Please refer to Developing Psychological Skills Class 12 Psychology Exam Questions provided below. These questions and answers for Class 12 Psychology have been designed based on the past trend of questions and important topics in your class 12 Psychology books. You should go through all Class 12 Psychology Important Questions provided by our teachers which will help you to get more marks in upcoming exams.
Class 12 Psychology Exam Questions Developing Psychological Skills
Class 12 Psychology students should read and understand the important questions and answers provided below for Developing Psychological Skills which will help them to understand all important and difficult topics.
Very Short Answer Questions
Question. Define ‘intra-personal communication’.
Ans. Intra-personal communication involves communicating with yourself. It encompasses such activities as thought processes, personal decision making and focusing on self.
Question. What are the different types of skills?
Ans. American Psychological Association (1973) has identified three sets of skills. They are assessment of individual differences, behaviour modification skills, counselling and guidance skills.
Question. What is the role of culture in listening?
Ans. Some cultures, such as India, emphasize on listening by being a silent communicator while some cultures focus on controlling attention.
Question. What is communication?
Ans. Communication is a conscious or unconscious, intentional or unintentional process in which feelings and ideas are expressed as verbal and/or non-verbal messages that are sent, received and comprehended.
Question. Explain the quality of ‘positive regard for others’ of effective counsellor.
Ans. ‘Positive regard’ by a counselor is accepting the feelings of the client. This is possible by using ‘I’ messages rather than ‘you’ messages, giving the client the freedom to share feelings by not interrupting or cutting in between, by avoiding labeling the person as an introvert etc.
Short Answer Questions
Question. Describe Naturalistic and Participant Observation.
Ans. Naturalistic Observation is one of the primary ways of learning about the way people behave in a given setting. Suppose, you want to learn how people behave in response
to a heavy discount provided by a company while visiting a shopping mall. For this,you could visit the shopping mall where the discounted items are showcased and systematically observe what people do and say before and after the purchases have been made.
Participant Observation is a method of naturalistic observation in which the observer is actively involved in the process of observing by becoming an active member of the setting where the observation takes place. For example, an observer may take a part-time job in a shopping mall showroom to become an insider in order to observe variations in the behaviour of customers.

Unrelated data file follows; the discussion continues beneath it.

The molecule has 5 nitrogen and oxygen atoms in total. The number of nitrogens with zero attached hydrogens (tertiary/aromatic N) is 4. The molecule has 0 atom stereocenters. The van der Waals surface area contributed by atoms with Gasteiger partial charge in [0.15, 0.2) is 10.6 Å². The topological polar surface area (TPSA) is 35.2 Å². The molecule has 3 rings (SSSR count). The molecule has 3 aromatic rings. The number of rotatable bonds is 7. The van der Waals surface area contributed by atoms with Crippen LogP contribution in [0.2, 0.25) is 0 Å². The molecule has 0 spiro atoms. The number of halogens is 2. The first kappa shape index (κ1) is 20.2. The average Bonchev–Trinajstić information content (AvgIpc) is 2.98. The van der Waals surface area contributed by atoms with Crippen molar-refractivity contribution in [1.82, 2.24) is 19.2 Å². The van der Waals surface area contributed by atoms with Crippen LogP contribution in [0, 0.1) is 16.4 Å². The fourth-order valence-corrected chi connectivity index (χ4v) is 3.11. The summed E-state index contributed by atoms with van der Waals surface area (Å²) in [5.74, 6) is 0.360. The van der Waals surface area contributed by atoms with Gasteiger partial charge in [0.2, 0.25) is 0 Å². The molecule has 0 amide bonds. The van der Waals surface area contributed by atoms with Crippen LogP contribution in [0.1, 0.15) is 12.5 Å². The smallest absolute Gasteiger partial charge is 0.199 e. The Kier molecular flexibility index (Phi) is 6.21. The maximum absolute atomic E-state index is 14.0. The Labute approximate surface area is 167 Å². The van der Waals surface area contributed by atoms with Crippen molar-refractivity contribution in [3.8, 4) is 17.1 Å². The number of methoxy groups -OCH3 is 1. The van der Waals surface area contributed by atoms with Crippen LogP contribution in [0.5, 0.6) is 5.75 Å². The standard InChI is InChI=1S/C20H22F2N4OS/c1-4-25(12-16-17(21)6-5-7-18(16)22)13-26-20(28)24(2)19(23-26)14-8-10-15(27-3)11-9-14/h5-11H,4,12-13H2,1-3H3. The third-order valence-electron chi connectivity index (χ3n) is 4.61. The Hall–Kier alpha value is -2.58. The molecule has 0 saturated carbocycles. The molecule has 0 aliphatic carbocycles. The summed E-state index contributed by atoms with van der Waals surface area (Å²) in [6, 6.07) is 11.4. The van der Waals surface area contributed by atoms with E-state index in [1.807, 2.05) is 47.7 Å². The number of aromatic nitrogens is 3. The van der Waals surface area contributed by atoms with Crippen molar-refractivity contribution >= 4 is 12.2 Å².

Question. Describe the individual and cultural differences among psychologists with special reference to sensitivity to diversity.
Ans. Effective psychologists are sensitive to diversity because they have:
(i) Knowledge of self (one’s own attitudes, values, and related strengths/limitations) as one operates in the professional settings with diverse others.
(ii) Knowledge about the nature and impact of individual and cultural diversity in different situations.
(iii) Ability to work effectively with diverse backgrounds in assessment, treatment, and consultation.
(iv) Ability to respect and appreciate different cultural norms and beliefs.
(v) Being sensitive to one’s preferences and also to one’s preference for own group.
(vi) Ability to promote diversity in cultural beliefs and respecting it to promote positive life outcomes.
Question. Explain active listening skill of communication.
Ans. (i) Academic success, employment achievement and personal happiness depend upon your ability to active listening or to listen effectively.
(ii) Listening requires a person to be attentive.
(iii) S/he should be patient, non-judgmental and yet have the capacity to analyse and respond.
Question. What are the characteristics of communication?
Ans. (i) Communication is dynamic because the process is constantly in a state of change.As the expectations, attitudes, feelings, and emotions of the persons who are communicating change, the nature of their communication also changes.
(ii) Communication is continuous because it never stops, whether we are asleep or awake we are always processing ideas or thoughts. Our brain remains active.
(iii) Communication is irreversible because once we send a message we cannot take it back. Once we have made a slip of tongue, given a meaningful glance, or engaged in an emotional outburst, we cannot erase it. Our apologies or denials can make it light but cannot stamp out what was communicated.